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Biden Urged to Withdraw All Medicaid Work Requirements Approved by Trump

Policies to "take Medicaid coverage away from people who don't comply with stringent work requirements... are deeply harmful."

Cara Stewart, a legal advocate opposing Medicaid work requirements, comforts Pauline Creech in Covington, Kentucky on January 15, 2018. Creech is concerned that, between her disability and her frequent doctor's appointments for cancer treatments, she won't be able to meet the work requirement of 80 hours per month. (Photo: Carolyn Van Houten/The Washington Post via Getty Images)

Cara Stewart, a legal advocate opposing Medicaid work requirements, comforts Pauline Creech in Covington, Kentucky on January 15, 2018. Creech is concerned that, between her disability and her frequent doctor's appointments for cancer treatments, she won't be able to meet the work requirement of 80 hours per month. (Photo: Carolyn Van Houten/The Washington Post via Getty Images)

While the White House in recent weeks has taken steps to overturn a Trump-era initiative enabling states to restrict Medicaid eligibility by imposing punitive work requirements, healthcare advocates on Monday urged President Joe Biden to rescind all Medicaid work requirement policies approved by his predecessor.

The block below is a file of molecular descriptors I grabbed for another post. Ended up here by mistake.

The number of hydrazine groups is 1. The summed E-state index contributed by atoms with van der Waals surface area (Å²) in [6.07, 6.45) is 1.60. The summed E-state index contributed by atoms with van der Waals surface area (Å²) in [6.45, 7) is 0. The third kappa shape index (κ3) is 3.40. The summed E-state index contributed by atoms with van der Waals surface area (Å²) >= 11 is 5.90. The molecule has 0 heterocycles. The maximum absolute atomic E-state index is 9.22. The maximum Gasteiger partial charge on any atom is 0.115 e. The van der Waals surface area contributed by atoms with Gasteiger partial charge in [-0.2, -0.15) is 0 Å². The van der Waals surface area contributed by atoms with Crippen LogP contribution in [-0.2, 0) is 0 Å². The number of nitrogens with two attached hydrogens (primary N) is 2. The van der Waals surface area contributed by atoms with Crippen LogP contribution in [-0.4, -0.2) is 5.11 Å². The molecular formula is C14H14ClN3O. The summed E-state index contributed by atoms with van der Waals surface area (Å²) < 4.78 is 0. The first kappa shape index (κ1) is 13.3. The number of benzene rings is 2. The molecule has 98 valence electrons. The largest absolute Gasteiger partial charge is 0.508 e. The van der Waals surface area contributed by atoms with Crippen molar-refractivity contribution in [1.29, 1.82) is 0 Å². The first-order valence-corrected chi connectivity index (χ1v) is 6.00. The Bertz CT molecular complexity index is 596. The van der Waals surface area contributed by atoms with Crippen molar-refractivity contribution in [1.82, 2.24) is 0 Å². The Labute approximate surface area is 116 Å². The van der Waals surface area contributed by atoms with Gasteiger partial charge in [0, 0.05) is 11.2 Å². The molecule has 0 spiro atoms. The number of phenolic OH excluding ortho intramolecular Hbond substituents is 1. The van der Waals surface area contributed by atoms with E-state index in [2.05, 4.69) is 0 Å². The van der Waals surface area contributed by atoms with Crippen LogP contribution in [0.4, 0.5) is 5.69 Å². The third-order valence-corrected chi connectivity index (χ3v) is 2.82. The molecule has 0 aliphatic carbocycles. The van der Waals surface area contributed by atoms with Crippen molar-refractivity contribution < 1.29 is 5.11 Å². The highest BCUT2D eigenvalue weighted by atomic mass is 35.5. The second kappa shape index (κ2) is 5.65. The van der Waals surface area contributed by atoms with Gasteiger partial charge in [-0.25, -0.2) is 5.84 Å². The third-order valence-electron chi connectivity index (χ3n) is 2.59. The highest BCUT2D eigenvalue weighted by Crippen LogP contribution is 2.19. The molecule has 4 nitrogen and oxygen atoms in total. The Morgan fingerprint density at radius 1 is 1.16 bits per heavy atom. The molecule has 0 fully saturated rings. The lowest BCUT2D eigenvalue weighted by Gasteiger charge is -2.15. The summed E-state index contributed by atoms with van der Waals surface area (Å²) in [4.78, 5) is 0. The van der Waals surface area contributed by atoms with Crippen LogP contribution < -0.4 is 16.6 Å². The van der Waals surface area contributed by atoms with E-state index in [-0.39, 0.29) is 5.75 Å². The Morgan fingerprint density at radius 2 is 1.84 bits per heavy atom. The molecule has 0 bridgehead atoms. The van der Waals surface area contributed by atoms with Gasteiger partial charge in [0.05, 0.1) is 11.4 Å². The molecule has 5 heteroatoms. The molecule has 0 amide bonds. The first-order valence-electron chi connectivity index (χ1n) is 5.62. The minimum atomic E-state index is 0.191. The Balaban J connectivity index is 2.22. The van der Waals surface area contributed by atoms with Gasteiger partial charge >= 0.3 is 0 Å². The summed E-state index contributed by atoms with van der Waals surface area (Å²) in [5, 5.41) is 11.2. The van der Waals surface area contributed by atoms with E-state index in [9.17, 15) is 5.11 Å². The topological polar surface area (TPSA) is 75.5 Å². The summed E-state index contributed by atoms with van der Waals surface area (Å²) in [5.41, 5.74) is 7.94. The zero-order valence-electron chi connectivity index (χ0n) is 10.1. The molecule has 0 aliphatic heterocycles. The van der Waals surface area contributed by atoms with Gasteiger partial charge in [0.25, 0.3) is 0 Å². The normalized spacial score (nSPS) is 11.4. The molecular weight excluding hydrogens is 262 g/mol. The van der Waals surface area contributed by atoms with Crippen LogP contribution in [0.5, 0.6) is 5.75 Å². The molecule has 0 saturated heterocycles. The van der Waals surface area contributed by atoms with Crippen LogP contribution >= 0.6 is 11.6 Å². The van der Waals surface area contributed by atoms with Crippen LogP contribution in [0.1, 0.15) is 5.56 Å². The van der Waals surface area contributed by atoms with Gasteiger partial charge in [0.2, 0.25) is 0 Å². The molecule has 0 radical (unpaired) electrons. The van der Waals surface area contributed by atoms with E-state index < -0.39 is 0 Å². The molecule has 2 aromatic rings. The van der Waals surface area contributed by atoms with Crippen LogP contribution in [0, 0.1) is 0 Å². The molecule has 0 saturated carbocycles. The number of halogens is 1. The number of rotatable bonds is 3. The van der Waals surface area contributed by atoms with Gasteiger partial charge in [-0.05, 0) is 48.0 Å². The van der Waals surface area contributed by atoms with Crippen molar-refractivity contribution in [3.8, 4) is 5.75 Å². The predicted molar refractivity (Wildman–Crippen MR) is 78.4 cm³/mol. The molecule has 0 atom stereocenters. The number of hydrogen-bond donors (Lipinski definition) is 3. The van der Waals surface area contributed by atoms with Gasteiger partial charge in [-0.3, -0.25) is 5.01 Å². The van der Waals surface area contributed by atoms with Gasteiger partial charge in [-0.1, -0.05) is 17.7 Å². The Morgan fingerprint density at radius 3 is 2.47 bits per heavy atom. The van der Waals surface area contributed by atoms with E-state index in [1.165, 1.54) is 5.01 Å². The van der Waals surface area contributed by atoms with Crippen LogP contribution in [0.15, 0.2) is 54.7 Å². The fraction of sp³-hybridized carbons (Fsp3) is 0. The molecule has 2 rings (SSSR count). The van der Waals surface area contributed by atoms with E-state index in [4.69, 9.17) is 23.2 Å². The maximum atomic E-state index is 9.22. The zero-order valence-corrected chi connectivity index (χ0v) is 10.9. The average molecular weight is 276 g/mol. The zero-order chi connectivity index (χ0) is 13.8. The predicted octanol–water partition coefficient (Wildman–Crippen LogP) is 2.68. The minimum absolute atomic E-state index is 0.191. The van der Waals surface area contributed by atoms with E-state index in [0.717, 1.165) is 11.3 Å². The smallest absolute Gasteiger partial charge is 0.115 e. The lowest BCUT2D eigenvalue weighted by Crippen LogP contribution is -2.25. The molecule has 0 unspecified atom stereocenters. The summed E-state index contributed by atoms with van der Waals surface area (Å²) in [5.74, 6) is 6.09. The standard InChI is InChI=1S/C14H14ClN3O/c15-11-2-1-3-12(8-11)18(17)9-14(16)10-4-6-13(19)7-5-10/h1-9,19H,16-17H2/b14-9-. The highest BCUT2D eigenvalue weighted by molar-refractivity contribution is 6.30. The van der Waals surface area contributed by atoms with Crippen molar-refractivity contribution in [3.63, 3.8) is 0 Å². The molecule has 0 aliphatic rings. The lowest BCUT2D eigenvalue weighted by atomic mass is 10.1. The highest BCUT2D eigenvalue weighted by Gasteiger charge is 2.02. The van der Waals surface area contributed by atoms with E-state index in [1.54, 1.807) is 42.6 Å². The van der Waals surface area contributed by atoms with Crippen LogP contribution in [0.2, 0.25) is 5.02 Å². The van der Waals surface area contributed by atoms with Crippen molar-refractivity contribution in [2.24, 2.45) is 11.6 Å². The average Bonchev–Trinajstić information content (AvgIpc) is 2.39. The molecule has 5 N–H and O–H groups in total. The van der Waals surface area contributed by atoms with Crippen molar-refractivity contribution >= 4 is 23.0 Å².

"Uninsurance rates among people subject to the work requirement rose, but their employment rates didn't."
—Jennifer Wagner, CBPP

In 2018, Seema Verma, then-director of the Centers for Medicare and Medicaid Services under former President Donald Trump, issued guidance allowing states to apply for a waiver to significantly alter eligibility requirements for Medicaid, a Great Society-era program on which more than 72 million low-income adults, people with disabilities, and children rely for health insurance.

Several Republican-led states quickly jumped at the offer to strip healthcare away from poor and vulnerable Americans, and the Trump administration ultimately approved policies to "take Medicaid coverage away from people who don't comply with stringent work requirements" in 13 states, as Jennifer Wagner, director of Medicaid eligibility and enrollment at the Center on Budget and Policy Priorities (CBPP), noted Monday in a blog post.

While litigation and the coronavirus pandemic have put the implementation of work requirement policies "on hold," Wagner stressed that "taking coverage away from enrollees or otherwise conditioning coverage on meeting a work requirement doesn't further Medicaid's purposes," which exists to provide healthcare to the impoverished. "Accordingly," she added, "the Biden administration should now withdraw all of the previous approvals."

The White House in February invalidated the previous administration's guidance allowing states to apply for Medicaid eligibility restriction waivers and notified states that had already been given permission to impose work requirements that the policies would soon be reversed due to the detrimental impact of coverage loss on Medicaid recipients, particularly during the pandemic, as Common Dreams reported at the time.